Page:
Development of Novel Physical Methods to Enhance Contrast and Sensitivity in Magnetic Resonance Imaging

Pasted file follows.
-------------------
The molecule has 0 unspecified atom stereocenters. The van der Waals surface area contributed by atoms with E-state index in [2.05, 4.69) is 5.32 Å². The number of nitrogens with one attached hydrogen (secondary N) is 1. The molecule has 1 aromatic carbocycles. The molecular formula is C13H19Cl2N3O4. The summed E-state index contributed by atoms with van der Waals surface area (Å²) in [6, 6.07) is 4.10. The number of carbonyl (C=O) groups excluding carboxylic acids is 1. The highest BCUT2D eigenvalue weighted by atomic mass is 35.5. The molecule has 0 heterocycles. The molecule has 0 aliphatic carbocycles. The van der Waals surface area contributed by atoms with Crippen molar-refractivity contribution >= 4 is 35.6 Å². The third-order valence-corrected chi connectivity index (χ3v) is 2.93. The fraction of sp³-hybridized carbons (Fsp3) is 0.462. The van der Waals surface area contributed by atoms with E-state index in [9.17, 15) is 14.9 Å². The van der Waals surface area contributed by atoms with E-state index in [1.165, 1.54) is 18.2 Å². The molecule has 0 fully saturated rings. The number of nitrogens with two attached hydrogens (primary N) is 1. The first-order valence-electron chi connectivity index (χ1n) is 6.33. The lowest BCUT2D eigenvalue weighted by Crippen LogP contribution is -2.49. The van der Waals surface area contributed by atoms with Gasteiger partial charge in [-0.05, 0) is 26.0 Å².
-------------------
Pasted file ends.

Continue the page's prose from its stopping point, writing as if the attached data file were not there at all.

The purpose of this thesis is to report technological developments in contrast mechanisms for MRI. The search for new forms of contrast is on-going, with the hope that new contrast mechanisms and new contrast agents will provide unique insights into various molecular processes and disease states. In this thesis, we will describe new contrast mechanisms developed by manipulating the inherent physics of the system, as well as the development of exogenous contrast agents. More specifically, we will describe the application of iMQCs (intermolecular multiple quantum coherences) to thermometry and structural imaging, and the unique information provided from these studies. We will also describe methods for migrating iMQC-based pulse sequences from a Bruker research console onto a clinical GE console, thus enabling the application of iMQCs to humans. We will describe the development of hyperpolarized contrast agents which have the potential to provide an unprecedented level of molecular contrast to MRI and the development of techniques to enhance the lifetime of these hyperpolarized contrast agents. Finally, we will discuss a new type of T2 -weighted imaging which significantly improves the refocusing of CPMG-type sequences.
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